Because we agree with the superior court’s conclusion that the alleged contract lacked the essential element of consideration, we do not address the other elements required for the formation of an enforceable contract. The superior court did not err by granting summary judgment on the breach of contract claim.
C. It Was Error To Grant Summary Judgment On The Thomases’ Promissory Estoppel Claim.
The Thomases next argue that the superior court erred when it rejected their claim that “[i]f the parties did not create a binding contract, their agreement is nevertheless enforceable by the doctrine of promissory estoppel.” They argue that Dr. Archer’s alleged promise induced them to leave the hospital immediately without their insurer’s preauthorization, that this was a foreseeable response to the promise, that because they left the hospital without preauthorization they incurred substantial medical expenses, and that the interest of justice is served by enforcing Dr. Archer’s promise. They argue that, at a minimum, a jury should have decided this claim.
“The doctrine of promissory estoppel allows the enforcement of contract-like promises despite a technical defect or defense that would otherwise make the promise unenforceable.”29 Promissory estoppel has these elements: “1) [t]he action induced amounts to a substantial change of position; 2) it was either actually foreseen or reasonably foreseeable by the promisor; 3) an actual promise was made and itself induced the action or forbearance in reliance thereon; and 4) enforcement is necessary in the interest of justice.”30 The superior court, relying primarily on Sea Hawk Seafoods, Inc. v. City of Valdez,31 held that Dr. Archer’s “alleged promise [was] not ‘definitive,’ ‘clear,’ or ‘precise’ ” enough to constitute an “actual promise.” The court discussed what it perceived to be “the lack of clarity in the alleged oral promises and the lack of unequivocal acceptance,” noting “[Steven’s] signature on the Acknowledgment of Financial Responsibility and [Rachel’s] deposition testimony that ․ she would have taken the flight to Swedish even if it was not covered.” The court concluded that even if all other elements of promissory estoppel were met, the Thomases “fail to show a substantial change in position” because of Rachel’s testimony that she “would have gone to Swedish even if she knew the [medivac] would not be covered.”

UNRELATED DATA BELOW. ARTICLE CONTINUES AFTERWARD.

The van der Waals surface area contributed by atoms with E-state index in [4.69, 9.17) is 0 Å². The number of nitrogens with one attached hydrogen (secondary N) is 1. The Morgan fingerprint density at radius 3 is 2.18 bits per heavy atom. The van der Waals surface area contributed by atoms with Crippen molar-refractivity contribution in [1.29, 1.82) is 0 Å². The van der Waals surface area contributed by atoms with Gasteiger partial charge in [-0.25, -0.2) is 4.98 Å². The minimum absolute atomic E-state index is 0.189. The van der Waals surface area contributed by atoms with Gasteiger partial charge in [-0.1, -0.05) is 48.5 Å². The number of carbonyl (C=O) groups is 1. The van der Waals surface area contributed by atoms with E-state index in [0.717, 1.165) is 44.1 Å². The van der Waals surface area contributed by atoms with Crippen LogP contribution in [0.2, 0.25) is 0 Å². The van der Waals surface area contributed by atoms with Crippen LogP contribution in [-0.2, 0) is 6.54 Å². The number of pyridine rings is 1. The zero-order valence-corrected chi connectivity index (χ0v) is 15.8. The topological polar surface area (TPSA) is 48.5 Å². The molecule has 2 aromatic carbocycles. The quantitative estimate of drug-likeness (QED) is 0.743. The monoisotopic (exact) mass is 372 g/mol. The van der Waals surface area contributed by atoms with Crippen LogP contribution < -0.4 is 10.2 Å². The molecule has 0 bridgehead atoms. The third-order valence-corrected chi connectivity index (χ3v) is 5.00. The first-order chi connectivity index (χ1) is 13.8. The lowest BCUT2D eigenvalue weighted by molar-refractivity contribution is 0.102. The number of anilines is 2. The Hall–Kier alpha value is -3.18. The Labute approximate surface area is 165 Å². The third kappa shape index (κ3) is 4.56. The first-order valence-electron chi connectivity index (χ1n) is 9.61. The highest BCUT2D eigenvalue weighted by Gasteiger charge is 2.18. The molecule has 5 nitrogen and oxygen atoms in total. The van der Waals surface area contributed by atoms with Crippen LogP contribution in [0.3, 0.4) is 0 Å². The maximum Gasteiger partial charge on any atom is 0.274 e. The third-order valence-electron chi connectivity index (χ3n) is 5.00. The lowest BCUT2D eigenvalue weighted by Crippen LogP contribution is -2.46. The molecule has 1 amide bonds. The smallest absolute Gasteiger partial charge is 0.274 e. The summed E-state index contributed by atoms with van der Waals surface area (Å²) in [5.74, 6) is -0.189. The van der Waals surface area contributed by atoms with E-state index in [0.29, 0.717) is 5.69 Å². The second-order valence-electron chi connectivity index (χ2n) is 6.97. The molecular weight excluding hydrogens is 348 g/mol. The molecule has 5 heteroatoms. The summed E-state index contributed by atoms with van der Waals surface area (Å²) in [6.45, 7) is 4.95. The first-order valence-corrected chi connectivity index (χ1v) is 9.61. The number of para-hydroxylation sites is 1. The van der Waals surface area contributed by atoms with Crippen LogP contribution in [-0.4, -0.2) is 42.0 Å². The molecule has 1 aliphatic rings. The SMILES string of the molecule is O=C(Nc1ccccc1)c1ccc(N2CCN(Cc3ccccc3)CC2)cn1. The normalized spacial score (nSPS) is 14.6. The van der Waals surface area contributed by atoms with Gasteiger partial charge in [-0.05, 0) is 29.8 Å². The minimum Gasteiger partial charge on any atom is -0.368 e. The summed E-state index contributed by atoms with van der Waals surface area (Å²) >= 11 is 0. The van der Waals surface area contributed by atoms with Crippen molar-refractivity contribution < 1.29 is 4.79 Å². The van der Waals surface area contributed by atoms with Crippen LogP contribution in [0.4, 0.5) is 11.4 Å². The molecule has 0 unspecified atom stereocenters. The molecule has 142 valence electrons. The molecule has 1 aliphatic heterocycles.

We conclude that there are genuine issues of material fact about whether the elements of the doctrine were met. It was therefore error to grant summary judgment on the Thomases’ promissory estoppel claim.
1. Whether there was a substantial change of position
“Whether particular actions represent substantial changes [in position] is a question of all the circumstances and is not determinable by reference to a set formula.”32 Courts tend to “look for evidence of actual and substantial economic loss.”33
In deciding that the “substantial change in position” element was not met, the superior court relied on the Thomases’ concession that they would have followed Dr. Archer’s advice regardless of whether they had insurance coverage. Rachel testified at her deposition that “[a]t this point, [she] would have gone anywhere to save [her unborn] son’s life.” She continued: “I mean, had [Dr. Archer] said you need to go to Anchorage, I would have gone to Anchorage. She said, you need to go to Seattle, so I am going to Seattle.” When asked whether she would have agreed to be transported to Seattle “if [she] felt that it would have saved [her] son’s life” even if there was no insurance coverage for it, she responded, “Again, my concern was not billing at that time. It was immediate health.” This testimony, the superior court concluded, demonstrated that the Thomases did not substantially change their position based on Dr. Archer’s alleged promise.